State v. Anderson




Washington Supreme Court

Citation and Year

516 P.3d 1213 (2022)

Constitutional Provision or State Statute

WASH. CONST. art. I, § 14 (“nor cruel punishment inflicted”)

Nature of Case

Tonelli Anderson received a 61-year sentence for crimes committed at the age of 17. On appeal, he argued that the Washington Supreme Court’s decision in State v. Haag announced a bright line rule that no youth offender can ever receive a sentence of 46 years or longer, because Haag said that in Washington all youth LWOP is prohibited and such a sentence amounts to de facto LWOP.


In a 5-4 ruling, the court held that the rule it announced in State v. Haag, which banned all de facto LWOP sentences for youth under age 18, applies only to youth whose crimes “reflect youthful immaturity, impetuosity, or failure to appreciate risks and consequences.” Under this standard, it upheld Anderson’s 61-year sentence.


The majority tried to distinguish Haag based on the severity of Anderson’s offenses, and said Haag’s protections do not reach people like Anderson, who, according to the majority, committed crimes that “do not reflect youth immaturity, impetuosity, or failure to appreciate risks and consequences.” Instead, the sentencing court had found that “the facts of this case demonstrate [Anderson’s] actions were calculated and premeditated, and that he fully understood the consequences of his actions.” Given such findings, the majority permitted what the court previously held to be an unconstitutional de facto life without parole sentence.

Notable Dissents / Concurrences

In dissent, Chief Justice Steve Gonalez wrote that the “majority rewrites our jurisprudence to profoundly limit the protection we have found our state constitution gives to children.” Both he and Justice Mary Yu emphasized the issue of race, noting that Haag involved a white appellant while Tonelli Anderson is Black.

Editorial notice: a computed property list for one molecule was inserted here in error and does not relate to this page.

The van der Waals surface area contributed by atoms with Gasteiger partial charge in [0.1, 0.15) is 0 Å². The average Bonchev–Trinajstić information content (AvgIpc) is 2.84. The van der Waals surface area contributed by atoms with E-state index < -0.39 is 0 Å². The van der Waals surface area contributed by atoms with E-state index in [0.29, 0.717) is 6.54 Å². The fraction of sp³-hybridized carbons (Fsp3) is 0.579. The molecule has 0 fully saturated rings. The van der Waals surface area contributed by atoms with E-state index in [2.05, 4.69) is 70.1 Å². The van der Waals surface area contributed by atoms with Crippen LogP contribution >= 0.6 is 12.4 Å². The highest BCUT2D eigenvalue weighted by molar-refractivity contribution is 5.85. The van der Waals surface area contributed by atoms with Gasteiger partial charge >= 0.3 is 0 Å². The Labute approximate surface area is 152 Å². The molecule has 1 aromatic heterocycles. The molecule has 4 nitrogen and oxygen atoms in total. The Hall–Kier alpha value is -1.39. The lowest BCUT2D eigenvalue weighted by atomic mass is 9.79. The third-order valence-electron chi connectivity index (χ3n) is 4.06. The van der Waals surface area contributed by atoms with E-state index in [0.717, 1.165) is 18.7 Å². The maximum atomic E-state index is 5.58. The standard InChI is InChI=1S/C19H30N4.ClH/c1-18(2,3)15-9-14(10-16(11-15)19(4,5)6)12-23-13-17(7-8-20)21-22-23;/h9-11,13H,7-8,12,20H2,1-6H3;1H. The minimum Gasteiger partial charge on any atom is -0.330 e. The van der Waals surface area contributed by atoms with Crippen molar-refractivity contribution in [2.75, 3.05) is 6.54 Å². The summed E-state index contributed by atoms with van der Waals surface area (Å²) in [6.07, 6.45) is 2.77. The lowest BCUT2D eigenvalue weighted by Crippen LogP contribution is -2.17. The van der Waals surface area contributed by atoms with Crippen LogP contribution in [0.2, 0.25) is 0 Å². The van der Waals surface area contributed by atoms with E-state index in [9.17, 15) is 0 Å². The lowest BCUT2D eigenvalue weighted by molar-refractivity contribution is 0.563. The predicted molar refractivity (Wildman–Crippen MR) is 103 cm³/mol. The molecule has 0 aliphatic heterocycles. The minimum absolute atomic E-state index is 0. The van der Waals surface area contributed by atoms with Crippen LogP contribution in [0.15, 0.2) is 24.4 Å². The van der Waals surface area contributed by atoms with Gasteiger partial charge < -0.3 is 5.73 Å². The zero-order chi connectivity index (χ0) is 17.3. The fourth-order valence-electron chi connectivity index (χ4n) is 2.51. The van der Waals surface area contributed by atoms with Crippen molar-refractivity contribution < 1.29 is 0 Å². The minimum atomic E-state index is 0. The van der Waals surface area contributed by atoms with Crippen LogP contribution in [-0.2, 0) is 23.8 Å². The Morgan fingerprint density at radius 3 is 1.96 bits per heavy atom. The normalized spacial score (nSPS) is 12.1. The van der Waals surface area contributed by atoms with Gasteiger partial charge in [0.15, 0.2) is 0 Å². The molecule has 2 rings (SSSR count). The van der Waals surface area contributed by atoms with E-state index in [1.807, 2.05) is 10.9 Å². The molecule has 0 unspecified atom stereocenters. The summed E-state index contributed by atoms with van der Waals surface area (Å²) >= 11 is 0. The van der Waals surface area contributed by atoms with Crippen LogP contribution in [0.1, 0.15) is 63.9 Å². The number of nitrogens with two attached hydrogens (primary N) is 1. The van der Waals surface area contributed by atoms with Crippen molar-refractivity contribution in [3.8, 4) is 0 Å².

Gonzalez wrote: “All too often we have decided that some disfavored group is not due the full protections our founding documents’ promise. We have shrugged our robed shoulders at cruelties embodied in law. We know that trial judges in our own state are more likely to sentence harshly in election years. So it was with the usually Black or brown children, like Tonelli Anderson, who were demonized by the war on crime social panic, racialized fears, and discredited science. ‘The superpredator theory tapped into and amplified racial stereotypes that date back to the founding of our nation.’ State v. Belcher, 342 Conn. 1, 17, 268 A.3d 616 (2022). Under its influence, all too many Black and brown children were explicitly or tacitly classified as ‘juvenile superpredators’ and treated as irredeemable monsters.”

Yu wrote: “There can be no doubt that ‘adultification is real and can lead to harsher sentences for children of color if care is not taken to consciously avoid biased outcomes.’ Miller, 21 Wn. App. 2d at 267. The majority today fails to take such care, leading to a harsh result for a former juvenile offender who is Black, which is irreconcilable with more lenient results obtained by former juvenile offenders who are white.”